A few months later, in July 2000, we attended the Guinea Pig Extravaganza in Washington, D.C. Peter Gurney was a featured speaker; the Winking Cavy Store and artist Caroline Whittle were also honored guests. We visited Judi at the Metropolitan Guinea Pig Rescue, enjoying her spoiled piggies and Waffles the bunny.

A four-week old Viola came home with us and proceeded to stay little and hyper. We jokingly called her Hamster. She was very quiet on the car ride home, but once she got used to her new home, she became a little spitfire! During cuddle time, we'd let the pigs wander on our bed. When it came time to return them to the pen, they instinctively knew to wait near the side of the bed. But Viola got impatient, and sometimes would LEAP into our arms!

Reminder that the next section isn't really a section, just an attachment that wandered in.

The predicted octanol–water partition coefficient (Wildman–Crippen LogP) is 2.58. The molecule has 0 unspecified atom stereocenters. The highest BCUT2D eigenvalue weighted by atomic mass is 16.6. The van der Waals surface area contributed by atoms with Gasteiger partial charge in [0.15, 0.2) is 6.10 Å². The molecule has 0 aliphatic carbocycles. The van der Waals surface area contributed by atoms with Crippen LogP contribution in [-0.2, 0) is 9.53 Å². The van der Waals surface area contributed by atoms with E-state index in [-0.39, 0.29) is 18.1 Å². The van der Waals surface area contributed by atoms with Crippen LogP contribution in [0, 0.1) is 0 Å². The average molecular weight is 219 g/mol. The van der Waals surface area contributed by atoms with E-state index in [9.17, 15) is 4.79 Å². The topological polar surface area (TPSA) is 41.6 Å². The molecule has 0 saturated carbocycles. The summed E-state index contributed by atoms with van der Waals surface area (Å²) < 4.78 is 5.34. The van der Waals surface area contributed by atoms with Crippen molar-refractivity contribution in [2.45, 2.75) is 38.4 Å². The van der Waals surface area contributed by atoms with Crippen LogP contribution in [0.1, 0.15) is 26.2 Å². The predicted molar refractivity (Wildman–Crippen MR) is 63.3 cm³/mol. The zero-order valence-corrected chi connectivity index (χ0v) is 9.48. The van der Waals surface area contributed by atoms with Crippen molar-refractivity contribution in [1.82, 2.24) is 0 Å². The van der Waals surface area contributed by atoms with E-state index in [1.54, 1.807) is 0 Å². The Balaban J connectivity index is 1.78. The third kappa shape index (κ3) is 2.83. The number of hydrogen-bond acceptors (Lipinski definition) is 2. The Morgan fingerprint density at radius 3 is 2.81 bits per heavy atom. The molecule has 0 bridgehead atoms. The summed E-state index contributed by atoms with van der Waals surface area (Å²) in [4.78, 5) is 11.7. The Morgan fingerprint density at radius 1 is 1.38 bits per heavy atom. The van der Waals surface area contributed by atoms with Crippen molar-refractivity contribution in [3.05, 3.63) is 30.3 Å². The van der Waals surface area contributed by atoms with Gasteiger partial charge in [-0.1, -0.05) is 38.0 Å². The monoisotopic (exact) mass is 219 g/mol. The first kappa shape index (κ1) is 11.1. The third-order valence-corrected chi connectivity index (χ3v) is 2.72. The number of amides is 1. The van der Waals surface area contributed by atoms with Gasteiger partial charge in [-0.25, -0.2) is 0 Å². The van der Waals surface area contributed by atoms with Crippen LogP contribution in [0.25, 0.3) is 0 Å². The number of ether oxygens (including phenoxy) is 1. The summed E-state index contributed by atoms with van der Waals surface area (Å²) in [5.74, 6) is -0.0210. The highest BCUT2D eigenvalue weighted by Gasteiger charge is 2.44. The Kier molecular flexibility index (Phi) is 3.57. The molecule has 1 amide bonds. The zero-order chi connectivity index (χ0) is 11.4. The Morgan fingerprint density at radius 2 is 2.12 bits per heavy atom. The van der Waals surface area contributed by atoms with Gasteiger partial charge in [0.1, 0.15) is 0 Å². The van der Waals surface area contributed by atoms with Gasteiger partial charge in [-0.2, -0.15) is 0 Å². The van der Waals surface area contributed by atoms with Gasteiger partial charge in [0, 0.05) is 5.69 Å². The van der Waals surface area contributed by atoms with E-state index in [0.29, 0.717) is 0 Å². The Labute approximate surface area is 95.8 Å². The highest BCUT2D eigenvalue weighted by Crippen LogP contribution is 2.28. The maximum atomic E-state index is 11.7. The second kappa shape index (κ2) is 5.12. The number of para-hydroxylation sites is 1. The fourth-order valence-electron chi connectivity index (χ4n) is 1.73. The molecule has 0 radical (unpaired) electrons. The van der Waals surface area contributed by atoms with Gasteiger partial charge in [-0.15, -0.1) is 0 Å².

For the summer of 2000, we were now up to five pigs. All of them got along well, and would snuggle together. I began taking more photos of the herd, and they would even line up for their photos!

Scribble died November 17, after one day of suddenly being lethargic and unable to move. We don't know whether she was ill or if something just happened. Even our veterinarian was at a loss.

I adopted Pandora, a huge black mass of hair, early in 2001 while visiting a rescue north of Boston. Pandora was an interesting mix of black and charcoal, with some brown near her rear. I assume that she was an Abyssinaian and Peruvian mix, for she had a chronic case of bedhead.

Another random trip to the Boston MSPCA led us to Claudia, a stocky kitty with half a tail. Whenever she sits, she always puts one paw up and kneads the air with it. Bringing Claudia into the home caused such a furor that we had to put Gabrielle on Kitty Prozac. After a few days of hissing at everything and being tense, Gabrielle finally compromised.

So we now had four guinea pigs and three cats all living harmoniously. :)